8. Tour the facility or go to welcome weekend.
If you can’t get a friend to show you around, see if the program hosts an informational weekend or a welcome seminar, and attend if you can swing it. This is a great opportunity to meet others who are applying for the program, ask any questions that you have, and meet current students and professors. Remember, you are auditioning them as much as they are auditioning you. It’s important to get a good feel for the program to see if it’s the right fit for you.
Seriously. Give yourself ample travel time. If your audition is in, say, New Haven, see if you can stay overnight the night before. Work on punctuality as part of your process. It will serve you well in the professional world to be in the habit of showing up prepared and on time.
Tensions run high in the waiting room for these auditions, so be sure that you have ways to de-stress and be sure to be kind to everyone. This means your fellow auditionees, the program staff, and the audition monitors who are likely students in the program (who may even remember you and root for you when they talk to their professors). Your behavior is being watched from the moment you walk in the building, so make sure that you’re getting noticed for the right reasons.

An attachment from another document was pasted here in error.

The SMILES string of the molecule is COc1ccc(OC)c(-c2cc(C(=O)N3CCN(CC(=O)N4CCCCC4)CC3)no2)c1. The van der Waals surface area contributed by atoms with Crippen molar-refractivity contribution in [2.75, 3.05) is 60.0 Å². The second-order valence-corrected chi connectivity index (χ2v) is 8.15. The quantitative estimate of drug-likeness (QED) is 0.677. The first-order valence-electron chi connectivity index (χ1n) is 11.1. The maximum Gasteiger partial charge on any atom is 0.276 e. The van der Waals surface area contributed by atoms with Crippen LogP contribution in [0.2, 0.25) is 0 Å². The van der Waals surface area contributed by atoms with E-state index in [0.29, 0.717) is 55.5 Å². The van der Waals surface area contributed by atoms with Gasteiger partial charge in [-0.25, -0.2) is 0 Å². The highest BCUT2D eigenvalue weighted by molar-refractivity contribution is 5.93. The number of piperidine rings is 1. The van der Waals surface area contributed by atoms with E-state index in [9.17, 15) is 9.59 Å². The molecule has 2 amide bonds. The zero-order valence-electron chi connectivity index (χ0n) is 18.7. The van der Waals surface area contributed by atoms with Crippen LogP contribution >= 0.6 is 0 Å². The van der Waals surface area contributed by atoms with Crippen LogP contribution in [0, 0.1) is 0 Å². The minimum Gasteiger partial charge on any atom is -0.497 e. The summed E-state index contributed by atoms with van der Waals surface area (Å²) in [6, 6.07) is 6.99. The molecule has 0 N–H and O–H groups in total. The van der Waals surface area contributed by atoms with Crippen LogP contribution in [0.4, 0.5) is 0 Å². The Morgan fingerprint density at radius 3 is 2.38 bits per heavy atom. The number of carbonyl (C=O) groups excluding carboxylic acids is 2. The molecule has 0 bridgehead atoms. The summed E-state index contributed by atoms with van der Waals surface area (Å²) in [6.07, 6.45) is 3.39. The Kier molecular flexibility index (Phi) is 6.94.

This is a tricky one because it’s tough to get the outfit right when you’re ostensibly performing two to four different characters. Don’t worry about dressing as the character; focus instead on something that expresses YOU. My recommendation is to dress the way you would for a first date. Wear something nice that you feel good in. Something that shows who you are without being too over-the-top or underdressed. A nice top, some jeans, and a snazzy shoe are my go-to’s.
12. Bring snacks and a change of clothes.